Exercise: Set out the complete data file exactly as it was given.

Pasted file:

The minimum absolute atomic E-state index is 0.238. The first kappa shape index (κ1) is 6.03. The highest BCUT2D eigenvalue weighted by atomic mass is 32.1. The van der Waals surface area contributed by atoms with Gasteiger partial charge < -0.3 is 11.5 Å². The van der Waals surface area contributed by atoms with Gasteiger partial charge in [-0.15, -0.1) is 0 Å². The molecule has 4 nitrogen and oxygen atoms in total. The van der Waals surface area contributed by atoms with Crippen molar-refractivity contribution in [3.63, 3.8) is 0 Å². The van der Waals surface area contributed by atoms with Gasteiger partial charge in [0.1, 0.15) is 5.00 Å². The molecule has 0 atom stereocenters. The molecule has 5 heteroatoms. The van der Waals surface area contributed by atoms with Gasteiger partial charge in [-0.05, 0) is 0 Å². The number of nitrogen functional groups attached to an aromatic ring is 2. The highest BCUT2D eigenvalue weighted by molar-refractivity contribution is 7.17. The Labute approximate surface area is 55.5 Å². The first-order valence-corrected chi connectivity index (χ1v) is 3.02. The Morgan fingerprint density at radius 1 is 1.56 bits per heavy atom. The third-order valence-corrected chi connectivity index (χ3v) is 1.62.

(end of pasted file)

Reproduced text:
The minimum absolute atomic E-state index is 0.238. The first kappa shape index (κ1) is 6.03. The highest BCUT2D eigenvalue weighted by atomic mass is 32.1. The van der Waals surface area contributed by atoms with Gasteiger partial charge < -0.3 is 11.5 Å². The van der Waals surface area contributed by atoms with Gasteiger partial charge in [-0.15, -0.1) is 0 Å². The molecule has 4 nitrogen and oxygen atoms in total. The van der Waals surface area contributed by atoms with Crippen molar-refractivity contribution in [3.63, 3.8) is 0 Å². The van der Waals surface area contributed by atoms with Gasteiger partial charge in [0.1, 0.15) is 5.00 Å². The molecule has 0 atom stereocenters. The molecule has 5 heteroatoms. The van der Waals surface area contributed by atoms with Gasteiger partial charge in [-0.05, 0) is 0 Å². The number of nitrogen functional groups attached to an aromatic ring is 2. The highest BCUT2D eigenvalue weighted by molar-refractivity contribution is 7.17. The Labute approximate surface area is 55.5 Å². The first-order valence-corrected chi connectivity index (χ1v) is 3.02. The Morgan fingerprint density at radius 1 is 1.56 bits per heavy atom. The third-order valence-corrected chi connectivity index (χ3v) is 1.62.